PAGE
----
False confessions can be caused by a number of interview and interrogation mishaps, including the presentation of false evidence, or the age or mental capacity of the suspect, among other things. Police can contaminate confessions by intentionally or accidentally sharing crime scene information with the suspect during interviews and interrogations.
Certain types of suspect personalities are given to making false confessions as well. In the May-June 2016 issue of LP Magazine, David Zulawski, CFI, CFE, and Shane Sturman, CFI, CPP, address the implications of recording interviews for the purpose of monitoring the investigator in their column “To Record or Not to Record.”
Recorded interviews with suspects can be a beneficial tool for interview and interrogation training classes. But a major strategy behind the use of recordings is that it is a means to monitor the investigator themselves. From the article:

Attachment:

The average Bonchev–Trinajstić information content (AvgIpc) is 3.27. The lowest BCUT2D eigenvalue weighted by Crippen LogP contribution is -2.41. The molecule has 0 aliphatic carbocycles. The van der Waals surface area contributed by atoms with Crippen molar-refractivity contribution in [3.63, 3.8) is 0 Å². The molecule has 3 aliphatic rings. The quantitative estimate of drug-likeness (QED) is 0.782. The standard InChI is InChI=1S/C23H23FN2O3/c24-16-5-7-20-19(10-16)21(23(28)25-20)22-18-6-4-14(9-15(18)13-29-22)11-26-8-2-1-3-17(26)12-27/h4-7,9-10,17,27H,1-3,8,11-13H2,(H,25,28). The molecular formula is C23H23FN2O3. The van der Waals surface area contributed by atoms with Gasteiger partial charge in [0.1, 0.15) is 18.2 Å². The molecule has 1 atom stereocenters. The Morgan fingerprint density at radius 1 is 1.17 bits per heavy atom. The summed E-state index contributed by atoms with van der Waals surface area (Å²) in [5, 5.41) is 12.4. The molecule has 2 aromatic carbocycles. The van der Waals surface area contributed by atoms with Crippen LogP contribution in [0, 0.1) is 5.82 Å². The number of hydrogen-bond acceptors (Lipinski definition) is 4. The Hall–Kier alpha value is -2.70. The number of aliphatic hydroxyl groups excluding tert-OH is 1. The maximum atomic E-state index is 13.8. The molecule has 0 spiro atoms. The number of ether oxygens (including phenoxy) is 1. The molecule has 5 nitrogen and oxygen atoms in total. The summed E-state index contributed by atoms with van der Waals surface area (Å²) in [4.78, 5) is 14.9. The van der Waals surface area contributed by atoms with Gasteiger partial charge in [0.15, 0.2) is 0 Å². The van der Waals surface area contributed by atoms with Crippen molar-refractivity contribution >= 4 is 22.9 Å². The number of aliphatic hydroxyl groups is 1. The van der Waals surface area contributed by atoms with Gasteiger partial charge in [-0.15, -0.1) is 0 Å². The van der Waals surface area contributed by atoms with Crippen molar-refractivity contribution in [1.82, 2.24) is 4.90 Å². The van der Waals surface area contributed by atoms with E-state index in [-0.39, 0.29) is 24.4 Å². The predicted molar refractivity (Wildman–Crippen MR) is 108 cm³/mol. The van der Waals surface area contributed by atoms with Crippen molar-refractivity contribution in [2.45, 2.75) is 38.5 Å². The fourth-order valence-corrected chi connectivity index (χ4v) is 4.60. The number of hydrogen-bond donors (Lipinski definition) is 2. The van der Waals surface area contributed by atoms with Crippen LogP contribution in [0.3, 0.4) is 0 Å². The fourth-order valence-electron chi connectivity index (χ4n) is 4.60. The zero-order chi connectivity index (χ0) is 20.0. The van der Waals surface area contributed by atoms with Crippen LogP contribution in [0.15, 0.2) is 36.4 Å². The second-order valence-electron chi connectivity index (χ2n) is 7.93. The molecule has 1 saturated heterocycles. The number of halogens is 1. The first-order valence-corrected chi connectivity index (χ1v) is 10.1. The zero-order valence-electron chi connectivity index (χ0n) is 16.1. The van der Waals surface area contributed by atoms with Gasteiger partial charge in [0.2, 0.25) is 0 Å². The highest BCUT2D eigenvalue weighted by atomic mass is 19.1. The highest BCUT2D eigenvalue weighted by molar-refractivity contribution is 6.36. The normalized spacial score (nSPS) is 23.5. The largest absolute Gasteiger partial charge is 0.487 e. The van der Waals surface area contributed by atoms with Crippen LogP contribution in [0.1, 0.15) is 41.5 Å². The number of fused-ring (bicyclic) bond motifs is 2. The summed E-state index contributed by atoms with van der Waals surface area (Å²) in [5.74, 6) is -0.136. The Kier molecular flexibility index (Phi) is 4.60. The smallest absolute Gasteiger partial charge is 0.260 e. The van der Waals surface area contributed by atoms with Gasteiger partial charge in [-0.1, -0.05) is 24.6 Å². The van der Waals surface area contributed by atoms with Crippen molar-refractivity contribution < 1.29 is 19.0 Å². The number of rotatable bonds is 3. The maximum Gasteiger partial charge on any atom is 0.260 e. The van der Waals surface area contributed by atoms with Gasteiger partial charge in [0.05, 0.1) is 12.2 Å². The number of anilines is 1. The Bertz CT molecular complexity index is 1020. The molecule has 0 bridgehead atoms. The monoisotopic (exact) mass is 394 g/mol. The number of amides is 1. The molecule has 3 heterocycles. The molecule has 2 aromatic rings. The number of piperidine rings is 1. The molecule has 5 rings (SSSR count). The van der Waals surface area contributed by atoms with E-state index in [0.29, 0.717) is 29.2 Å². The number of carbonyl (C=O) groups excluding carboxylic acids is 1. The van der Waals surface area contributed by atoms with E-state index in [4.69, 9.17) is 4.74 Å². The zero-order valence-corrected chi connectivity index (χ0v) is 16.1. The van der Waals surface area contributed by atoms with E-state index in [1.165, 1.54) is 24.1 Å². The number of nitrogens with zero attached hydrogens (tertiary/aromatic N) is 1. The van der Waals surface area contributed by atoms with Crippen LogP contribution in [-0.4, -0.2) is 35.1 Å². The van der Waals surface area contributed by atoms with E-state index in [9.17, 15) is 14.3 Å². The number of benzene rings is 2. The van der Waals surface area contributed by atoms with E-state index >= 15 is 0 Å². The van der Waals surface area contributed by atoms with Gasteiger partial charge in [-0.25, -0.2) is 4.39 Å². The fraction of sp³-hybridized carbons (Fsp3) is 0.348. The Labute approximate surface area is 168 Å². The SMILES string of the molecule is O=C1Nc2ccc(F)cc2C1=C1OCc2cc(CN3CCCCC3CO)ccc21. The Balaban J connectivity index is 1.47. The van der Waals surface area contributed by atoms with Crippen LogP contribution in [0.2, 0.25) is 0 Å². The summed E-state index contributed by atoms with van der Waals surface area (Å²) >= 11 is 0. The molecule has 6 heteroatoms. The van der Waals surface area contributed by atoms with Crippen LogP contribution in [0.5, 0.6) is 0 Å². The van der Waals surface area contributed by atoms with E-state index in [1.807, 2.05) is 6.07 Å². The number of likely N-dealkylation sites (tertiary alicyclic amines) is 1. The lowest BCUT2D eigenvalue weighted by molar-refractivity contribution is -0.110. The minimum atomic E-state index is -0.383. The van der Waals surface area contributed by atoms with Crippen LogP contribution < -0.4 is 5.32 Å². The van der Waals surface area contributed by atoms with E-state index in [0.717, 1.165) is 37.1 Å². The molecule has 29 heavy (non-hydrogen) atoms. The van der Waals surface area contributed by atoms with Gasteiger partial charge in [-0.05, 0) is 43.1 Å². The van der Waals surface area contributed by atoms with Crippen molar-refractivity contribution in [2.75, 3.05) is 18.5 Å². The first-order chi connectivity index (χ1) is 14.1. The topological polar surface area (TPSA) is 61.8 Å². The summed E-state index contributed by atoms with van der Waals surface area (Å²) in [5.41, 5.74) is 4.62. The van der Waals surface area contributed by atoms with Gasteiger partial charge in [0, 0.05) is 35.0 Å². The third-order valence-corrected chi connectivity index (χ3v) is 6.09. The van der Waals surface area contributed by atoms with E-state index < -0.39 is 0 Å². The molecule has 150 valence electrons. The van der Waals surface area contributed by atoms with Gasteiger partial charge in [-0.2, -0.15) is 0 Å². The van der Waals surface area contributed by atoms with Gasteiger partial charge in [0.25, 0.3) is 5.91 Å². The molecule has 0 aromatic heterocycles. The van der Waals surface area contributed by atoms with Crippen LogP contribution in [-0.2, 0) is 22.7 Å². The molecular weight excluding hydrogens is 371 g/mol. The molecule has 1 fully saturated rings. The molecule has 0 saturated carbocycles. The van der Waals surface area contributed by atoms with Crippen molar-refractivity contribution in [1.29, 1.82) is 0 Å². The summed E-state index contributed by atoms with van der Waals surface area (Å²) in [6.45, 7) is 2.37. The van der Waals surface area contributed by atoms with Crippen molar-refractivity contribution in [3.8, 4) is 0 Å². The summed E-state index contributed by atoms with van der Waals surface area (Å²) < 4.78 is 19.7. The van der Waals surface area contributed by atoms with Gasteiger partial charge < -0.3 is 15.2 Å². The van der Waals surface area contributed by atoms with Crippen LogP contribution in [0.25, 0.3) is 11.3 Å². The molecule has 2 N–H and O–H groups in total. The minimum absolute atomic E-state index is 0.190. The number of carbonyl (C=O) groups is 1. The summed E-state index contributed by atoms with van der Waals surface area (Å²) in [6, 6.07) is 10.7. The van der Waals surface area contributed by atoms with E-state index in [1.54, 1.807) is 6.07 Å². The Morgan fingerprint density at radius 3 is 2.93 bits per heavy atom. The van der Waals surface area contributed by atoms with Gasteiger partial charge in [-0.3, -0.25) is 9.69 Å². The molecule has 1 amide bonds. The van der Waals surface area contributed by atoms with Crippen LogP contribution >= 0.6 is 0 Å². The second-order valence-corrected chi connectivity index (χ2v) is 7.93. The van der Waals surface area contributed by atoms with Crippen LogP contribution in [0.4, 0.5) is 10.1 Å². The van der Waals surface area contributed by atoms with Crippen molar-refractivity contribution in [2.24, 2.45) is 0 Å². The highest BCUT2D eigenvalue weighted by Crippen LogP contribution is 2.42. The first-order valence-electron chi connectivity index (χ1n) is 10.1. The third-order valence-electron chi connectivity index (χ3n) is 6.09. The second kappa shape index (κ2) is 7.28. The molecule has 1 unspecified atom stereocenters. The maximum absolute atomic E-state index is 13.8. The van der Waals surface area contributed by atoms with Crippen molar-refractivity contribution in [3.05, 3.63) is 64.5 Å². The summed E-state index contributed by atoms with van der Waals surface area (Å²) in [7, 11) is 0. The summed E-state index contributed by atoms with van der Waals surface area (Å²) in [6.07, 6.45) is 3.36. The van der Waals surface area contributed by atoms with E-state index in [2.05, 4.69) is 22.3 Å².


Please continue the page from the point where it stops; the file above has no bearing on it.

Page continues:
“The recording provides an accurate reflection of what happened, when it happened, and how things were said that could never be replicated by an in-person evaluator. Review of the recording can provide significantly more relevant critiques to the new interviewer since he can actually see his behavior and hear his own words and the effect that they are having on the subject. There’s also an opportunity to evaluate behavioral clues that may have been present or verbal statements that could have led the interview in an entirely different direction. We find in our after-action evaluations of WZ interviewers that we can be particularly successful in identifying difficulties or strengths in the conversation.”
The recent controversies over police force body cams and law enforcement accountability are far from over. Check out “To Record or Not to Record” to read the full column. You can also visit the Table of Contents for the May-June 2016 issue or register for a free subscription to the magazine.